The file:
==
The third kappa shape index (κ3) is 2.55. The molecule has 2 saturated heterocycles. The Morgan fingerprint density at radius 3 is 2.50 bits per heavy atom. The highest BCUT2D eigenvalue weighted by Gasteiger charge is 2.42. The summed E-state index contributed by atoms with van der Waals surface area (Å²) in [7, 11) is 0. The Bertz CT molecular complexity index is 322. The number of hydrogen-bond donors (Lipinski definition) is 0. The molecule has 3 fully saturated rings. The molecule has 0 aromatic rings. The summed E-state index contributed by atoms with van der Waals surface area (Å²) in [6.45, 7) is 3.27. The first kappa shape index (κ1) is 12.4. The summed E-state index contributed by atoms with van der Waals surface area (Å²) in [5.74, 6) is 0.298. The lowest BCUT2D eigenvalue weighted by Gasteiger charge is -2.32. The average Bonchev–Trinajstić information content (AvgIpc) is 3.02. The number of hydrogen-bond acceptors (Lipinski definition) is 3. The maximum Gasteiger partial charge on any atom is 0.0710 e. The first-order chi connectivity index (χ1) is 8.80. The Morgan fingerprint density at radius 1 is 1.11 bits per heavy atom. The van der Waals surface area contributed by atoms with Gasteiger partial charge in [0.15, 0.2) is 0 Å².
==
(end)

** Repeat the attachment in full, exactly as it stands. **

The third kappa shape index (κ3) is 2.55. The molecule has 2 saturated heterocycles. The Morgan fingerprint density at radius 3 is 2.50 bits per heavy atom. The highest BCUT2D eigenvalue weighted by Gasteiger charge is 2.42. The summed E-state index contributed by atoms with van der Waals surface area (Å²) in [7, 11) is 0. The Bertz CT molecular complexity index is 322. The number of hydrogen-bond donors (Lipinski definition) is 0. The molecule has 3 fully saturated rings. The molecule has 0 aromatic rings. The summed E-state index contributed by atoms with van der Waals surface area (Å²) in [6.45, 7) is 3.27. The first kappa shape index (κ1) is 12.4. The summed E-state index contributed by atoms with van der Waals surface area (Å²) in [5.74, 6) is 0.298. The lowest BCUT2D eigenvalue weighted by Gasteiger charge is -2.32. The average Bonchev–Trinajstić information content (AvgIpc) is 3.02. The number of hydrogen-bond acceptors (Lipinski definition) is 3. The maximum Gasteiger partial charge on any atom is 0.0710 e. The first-order chi connectivity index (χ1) is 8.80. The Morgan fingerprint density at radius 1 is 1.11 bits per heavy atom. The van der Waals surface area contributed by atoms with Gasteiger partial charge in [0.15, 0.2) is 0 Å².